Child Proofing your Bathroom
Sals Plumbing cares about the clients and families that we serve everyday here in the Southbay. For this weeks blog we wanted to share with you an article we sound to be very educational and interesting when it comes to keeping your home (specifically your bathroom) child-proof and safe for you family. This article is written by The Baby Center.com
“Like the kitchen, the bathroom can be one of the more hazardous rooms in your home for your baby. The following tips will help keep your baby safe and out of mischief:
•Make sure your baby doesn’t find his way into the bathroom unsupervised by installing a hook-and-eye lock high on the outside of the door or by placing a childproof cover over the doorknob.
•Remember to keep the toilet lid down, and install a toilet lock to prevent your baby from lifting the lid. Small children are curious, uncoordinated, and extremely top-heavy. If your baby leans over to peer into the toilet bowl, he could easily lose his balance, fall in headfirst, and drown in as little as an inch of water.
•Put razors, scissors, nail clippers, tweezers, and other sharp utensils in a locked cabinet or high up in a linen closet well out of your baby’s reach.
•Unplug your blow-dryer, curling iron, and any other appliances that create heat, and put them away after each use to prevent burns.
•Keep all cosmetics and medications — including prescription drugs, antacids, aspirin, and mouthwash (which contains more alcohol than wine does) — in a high cabinet secured with a child-safety lock. Even medications that have safety caps, which are only child-resistant and not childproof, need to be placed out of reach.
•Treat all vitamins and other supplements with the same caution you’d use with medications, storing them in a high locked cabinet. Iron pills and multivitamins containing iron are poisonous to young children. Minerals, herbal remedies, and other supplements are hazardous, too.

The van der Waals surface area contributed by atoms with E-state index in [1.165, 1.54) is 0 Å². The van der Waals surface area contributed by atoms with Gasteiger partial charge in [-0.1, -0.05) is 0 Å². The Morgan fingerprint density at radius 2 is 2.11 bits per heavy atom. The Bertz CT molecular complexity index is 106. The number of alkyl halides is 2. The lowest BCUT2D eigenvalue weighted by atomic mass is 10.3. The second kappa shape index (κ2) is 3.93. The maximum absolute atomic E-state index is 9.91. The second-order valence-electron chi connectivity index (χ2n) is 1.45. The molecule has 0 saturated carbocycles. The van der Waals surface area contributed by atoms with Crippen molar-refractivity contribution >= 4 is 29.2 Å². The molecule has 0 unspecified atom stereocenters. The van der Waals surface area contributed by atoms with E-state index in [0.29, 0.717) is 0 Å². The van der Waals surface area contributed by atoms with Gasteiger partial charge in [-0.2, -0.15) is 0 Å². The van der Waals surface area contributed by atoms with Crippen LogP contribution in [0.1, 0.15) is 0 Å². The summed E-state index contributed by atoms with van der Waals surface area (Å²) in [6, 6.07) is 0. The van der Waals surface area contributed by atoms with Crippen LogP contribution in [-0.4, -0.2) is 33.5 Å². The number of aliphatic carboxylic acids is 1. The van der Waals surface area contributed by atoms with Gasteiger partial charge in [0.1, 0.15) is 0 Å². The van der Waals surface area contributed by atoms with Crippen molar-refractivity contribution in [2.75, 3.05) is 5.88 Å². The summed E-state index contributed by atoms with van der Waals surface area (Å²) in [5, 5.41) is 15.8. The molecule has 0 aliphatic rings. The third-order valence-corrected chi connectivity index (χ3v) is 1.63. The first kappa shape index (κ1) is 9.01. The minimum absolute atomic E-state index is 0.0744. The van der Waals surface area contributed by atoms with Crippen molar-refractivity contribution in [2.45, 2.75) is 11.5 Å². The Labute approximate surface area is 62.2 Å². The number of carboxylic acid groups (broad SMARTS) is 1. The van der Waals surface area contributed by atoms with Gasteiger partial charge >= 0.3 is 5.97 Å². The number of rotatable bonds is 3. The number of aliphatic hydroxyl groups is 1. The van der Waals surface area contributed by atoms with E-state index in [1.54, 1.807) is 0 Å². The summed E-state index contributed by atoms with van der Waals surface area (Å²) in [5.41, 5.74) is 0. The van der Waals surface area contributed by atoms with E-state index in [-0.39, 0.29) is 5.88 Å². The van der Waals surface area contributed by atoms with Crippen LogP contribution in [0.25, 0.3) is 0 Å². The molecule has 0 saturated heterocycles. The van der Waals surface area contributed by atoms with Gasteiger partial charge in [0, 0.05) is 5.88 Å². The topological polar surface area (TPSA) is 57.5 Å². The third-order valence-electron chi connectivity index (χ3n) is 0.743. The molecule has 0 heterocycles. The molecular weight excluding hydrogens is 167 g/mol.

•Don’t keep anything plugged in near the sink or bathtub. Water conducts electricity, so if a hair dryer fell into the tub while you were giving your baby a bath, it could electrocute you both. To be extra safe, make sure all electrical outlets near the sink or tub are protected by a ground-fault circuit interrupter (GFCI), an inexpensive device that senses a change in the current and quickly stops the flow of electricity. GFCIs are standard in most new homes to comply with construction codes, but if you have an older home, an electrician may need to replace the bathroom outlets.
•Set your hot water heater no higher than 120 degrees Fahrenheit (49 degrees Celsius). A lower water temperature helps ensure safe bathing by reducing the chance of scalding (it takes just three seconds for a child to get a serious burn). You can also install an anti-scalding device on your faucets.
•Place a nonslip rubber mat in the bathtub and a nonslip bath mat on the floor next to the tub to prevent falls.
•Put a soft plastic or rubber guard over the tub spout to protect your baby from accidentally bumping his head.
•Never leave your baby alone in the bathtub, not even for a moment. If the doorbell rings, scoop him up in a towel and take him with you. Bring your cell phone or a cordless phone into the bathroom if you feel you can’t miss a call.
•Teach your baby to stay seated in the tub at all times. If he’s the active type, you may have to repeat this message many times before it sticks, but his safety makes the effort worth it.”